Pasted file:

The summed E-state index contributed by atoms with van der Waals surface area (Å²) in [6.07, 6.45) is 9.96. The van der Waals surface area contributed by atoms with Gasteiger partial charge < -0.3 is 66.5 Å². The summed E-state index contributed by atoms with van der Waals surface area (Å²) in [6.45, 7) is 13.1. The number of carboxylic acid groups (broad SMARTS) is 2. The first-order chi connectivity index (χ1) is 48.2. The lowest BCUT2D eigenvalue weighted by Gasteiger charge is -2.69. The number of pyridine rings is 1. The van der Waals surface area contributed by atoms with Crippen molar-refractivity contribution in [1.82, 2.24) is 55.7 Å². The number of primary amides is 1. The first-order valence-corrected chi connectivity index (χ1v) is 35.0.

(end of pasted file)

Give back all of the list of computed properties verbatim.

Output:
The summed E-state index contributed by atoms with van der Waals surface area (Å²) in [6.07, 6.45) is 9.96. The van der Waals surface area contributed by atoms with Gasteiger partial charge < -0.3 is 66.5 Å². The summed E-state index contributed by atoms with van der Waals surface area (Å²) in [6.45, 7) is 13.1. The number of carboxylic acid groups (broad SMARTS) is 2. The first-order chi connectivity index (χ1) is 48.2. The lowest BCUT2D eigenvalue weighted by Gasteiger charge is -2.69. The number of pyridine rings is 1. The van der Waals surface area contributed by atoms with Crippen molar-refractivity contribution in [1.82, 2.24) is 55.7 Å². The number of primary amides is 1. The first-order valence-corrected chi connectivity index (χ1v) is 35.0.